Historic Green Mountain Falls Photos By J. Davis Spencer
There is a lot about this photo I have not published.
It shows the people of the time in the dress of the time
- in their horse driven buggies. Although the figures are too small
in the overall scheme to make out clearly (especially when they have
been scanned in computer) the general ambiance comes through very clearly.
In the foreground is the steam locomotive which was a major part of the GMF
experience until about 1952. I remember the trains as a child and they were
wonderful to behold. The steam whistle echoing off the mountains as the train
progressed up from Colorado Springs evoked a suprisingly deep/wonderous emotion,
a feeling of panoramic wonder and power.
The size of the photo exceeds the size of my scanner,
so there are two (overlapping halves). One goes all the way
to the top of the photo and the other goes all the way to the
bottom and has the whole train in it. Green Mountain Lodge has not yet burned down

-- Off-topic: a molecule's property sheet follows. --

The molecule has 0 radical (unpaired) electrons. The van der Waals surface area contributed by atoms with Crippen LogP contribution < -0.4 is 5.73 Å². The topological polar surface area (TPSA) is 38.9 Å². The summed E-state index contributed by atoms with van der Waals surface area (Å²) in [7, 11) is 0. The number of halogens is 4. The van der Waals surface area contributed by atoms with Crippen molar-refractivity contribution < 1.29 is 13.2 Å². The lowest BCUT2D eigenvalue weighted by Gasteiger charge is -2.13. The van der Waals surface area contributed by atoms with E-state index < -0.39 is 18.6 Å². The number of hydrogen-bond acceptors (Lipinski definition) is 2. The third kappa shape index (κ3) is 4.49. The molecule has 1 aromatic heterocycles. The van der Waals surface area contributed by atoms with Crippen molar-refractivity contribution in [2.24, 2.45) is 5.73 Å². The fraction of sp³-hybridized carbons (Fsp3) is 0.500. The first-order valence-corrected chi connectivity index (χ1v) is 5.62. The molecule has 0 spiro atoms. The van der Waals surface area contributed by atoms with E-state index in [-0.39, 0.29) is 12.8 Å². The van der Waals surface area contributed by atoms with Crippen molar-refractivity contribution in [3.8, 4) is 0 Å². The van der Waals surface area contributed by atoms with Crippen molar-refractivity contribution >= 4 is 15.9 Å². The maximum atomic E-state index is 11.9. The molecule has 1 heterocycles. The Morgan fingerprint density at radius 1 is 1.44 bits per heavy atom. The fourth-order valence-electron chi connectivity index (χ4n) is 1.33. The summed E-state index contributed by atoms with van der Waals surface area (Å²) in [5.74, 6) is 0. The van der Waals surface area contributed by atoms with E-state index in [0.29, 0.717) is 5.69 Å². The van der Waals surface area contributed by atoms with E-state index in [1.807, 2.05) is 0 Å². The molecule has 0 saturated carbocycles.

and there are multiple tents set up for those who choose to camp out. Both
the train and the train station are much as I remember them in the late 1940's.
The actual photo has more detail.
There are several people in the photo that are nearly impossible to see.
As you can see, I was NOT KIDDING about the
lack of trees. My grandfather's generation were the true "environmentalists."
That generation is why GMF is a paradise today. In reality, the mountain was a
rat-infested pile of rocks in 1906. There were few trees and hence few squirrels,
no raccoons, no bears, no deer, nothing like what we have today. The original trees
were planted by people - not nature. All of the people of Granddad's generation carried
seedlings with them when they went to the mountains. They didn't make any big deal about it.
It just seemed the natural thing to do. From these came forth those which were naturally propagated
from the planted trees in subsequent years.
The wind and the squirrels carried the tree seeds (pine cones) to new locations.
-These photos were provided by J. Davis Spencer.